In this path breaking contribution to the logic of probability,Keynes showed how to adapt the work of George Boole for the purpose of estimating probabilities.Keynes is the first scholar in history to explicitly emphasize the importance of interval estimates in decision making.For Keynes there are only two types of probability estimates,point estimates and interval estimates.Unfortunately,Keynes decided to call interval estimates "non-numerical"probabilities.His reasoning is really quite obvious.A precise estimate of probability used a single numeral for the point estimate.Therefore,an imprecise estimate of probability used two numerals to denote an interval(set).Thus, an interval estimate is not based on a single numeral but two. These types of probabilities are thus "non-numerical"because you are not using a single numeral.In 1922 and 1926,Frank Ramsey reviewed Keynes's book based on his reading of chapters 1-4 plus 3 pages from Part two and 4 pages from Part five.Keynes's discussion of non-numerical probabilities takes place in chapters 5,10,15 and 17.Keynes then applies his new approach to induction and analogy in chapters 20 and 22,using his concept of "finite probability"which applies to both precise numerical probabilities and imprecise non-numerical probabilities.All of Keynes's discoveries ,however,were ignored by the ignorant Ramsey.(To this day(2005)one can regularly read about Keynes's "strange,mysterious,unfathomable,undefined"non-numerical probabilities in literally hundreds of economics and philosophy journal articlesthat are based primarily on Ramsey's reviews.These reviews are still cited as "overwhelming" evidence that Keynes agreed that Ramsey's critique had demolished the entire structure of his logical approach to probability.Nothing could be further from the truth.Read more ›
20 Comments 53 people found this helpful. Was this review helpful to you? Yes No Sending feedback...
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Format: Kindle Edition Verified Purchase
Save your $0.99! This is an unreadable edition of a great book. After opening my wirelessly delivered copy, I found the following:

TIIK Hubjtwl mutter of this book was first broached i the brain of Lfibuix, who, in thn dwHortation, written in his twenty-third yiwr, o the woilt .....

And so it continues, page after page. This from a product "optimized for my Kindle"? It reads like a Robert Benchley parody of Old English.

I obviously will not sue Amazon to recover my $0.99, but I will advise others to not buy this edition of Keynes excellent book.
Comment 7 people found this helpful. Was this review helpful to you? Yes No Sending feedback...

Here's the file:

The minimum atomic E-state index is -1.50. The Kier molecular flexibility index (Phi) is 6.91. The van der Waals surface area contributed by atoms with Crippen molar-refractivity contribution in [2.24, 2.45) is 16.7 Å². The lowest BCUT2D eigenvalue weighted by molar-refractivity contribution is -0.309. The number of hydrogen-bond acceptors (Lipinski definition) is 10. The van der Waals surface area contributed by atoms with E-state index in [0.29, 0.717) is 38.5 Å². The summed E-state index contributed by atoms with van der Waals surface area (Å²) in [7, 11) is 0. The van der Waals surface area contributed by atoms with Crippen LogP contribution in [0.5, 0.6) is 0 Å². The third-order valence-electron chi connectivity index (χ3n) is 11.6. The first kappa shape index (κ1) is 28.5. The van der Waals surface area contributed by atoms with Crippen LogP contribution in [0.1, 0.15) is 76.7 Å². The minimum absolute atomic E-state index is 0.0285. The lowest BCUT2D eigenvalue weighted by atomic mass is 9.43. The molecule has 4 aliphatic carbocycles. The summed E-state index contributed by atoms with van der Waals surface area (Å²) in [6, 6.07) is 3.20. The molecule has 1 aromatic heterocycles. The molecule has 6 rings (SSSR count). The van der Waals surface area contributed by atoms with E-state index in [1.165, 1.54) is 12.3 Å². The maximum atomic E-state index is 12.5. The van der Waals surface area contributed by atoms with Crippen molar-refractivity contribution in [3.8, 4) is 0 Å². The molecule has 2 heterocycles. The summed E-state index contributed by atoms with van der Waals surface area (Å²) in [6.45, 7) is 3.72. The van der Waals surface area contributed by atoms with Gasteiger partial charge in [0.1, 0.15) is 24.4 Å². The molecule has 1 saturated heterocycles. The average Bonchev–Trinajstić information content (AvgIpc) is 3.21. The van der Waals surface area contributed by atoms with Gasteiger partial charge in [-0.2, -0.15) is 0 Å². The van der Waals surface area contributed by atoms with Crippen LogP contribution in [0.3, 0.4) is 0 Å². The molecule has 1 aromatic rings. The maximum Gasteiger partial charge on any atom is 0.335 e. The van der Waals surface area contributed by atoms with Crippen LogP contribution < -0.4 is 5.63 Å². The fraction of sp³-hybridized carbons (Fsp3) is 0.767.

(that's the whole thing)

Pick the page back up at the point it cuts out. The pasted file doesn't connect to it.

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Format: Paperback
In this path breaking contribution to the logic of probability,Keynes showed how to adapt the work of George Boole for the purpose of estimating probabilities.For Keynes there are only two types of probability estimates,point estimates and interval estimates.Unfortunately,Keynes decided to call interval estimates "non-numerical"probabilities.His reasoning is really quite obvious.A precise estimate of probability used a single numeral for the point estimate.Therefore,an imprecise estimate of probability used two numerals to denote an interval(set).Thus, an interval estimate is not based on a single numeral but two. These types of probabilities are thus "non-numerical"because you are not using a single numeral.In 1922 and 1926,Frank Ramsey reviewed Keynes's book based on his reading of chapters 1-4 plus 3 pages from Part two and 4 pages from Part five.Keynes's discussion of non-numerical probabilities takes place in chapters 5,10,15 and 17.Keynes then applies his new approach to induction and analogy in chapters 20 and 22,using his concept of "finite probability"which applies to both precise numerical probabilities and imprecise non-numerical probabilities.All of Keynes's discoveries ,however,were ignored by the ignorant Ramsey.To this day(2004)one can regularly read about Keynes's "strange,mysterious,unfathomable,undefined"non-numerical probabilities in literally hundreds of economics and philosophy journal articles based on Ramsey's reviews.Keynes then showed that interval estimates,because they overlap,would very likely also,in many cases,be noncomparable and/or nonrankable if a decision maker used such order preserving operators like"greater than or equal to"or "less than or equal to".While this is quite obvious,it went completely over Ramsey's head.Read more ›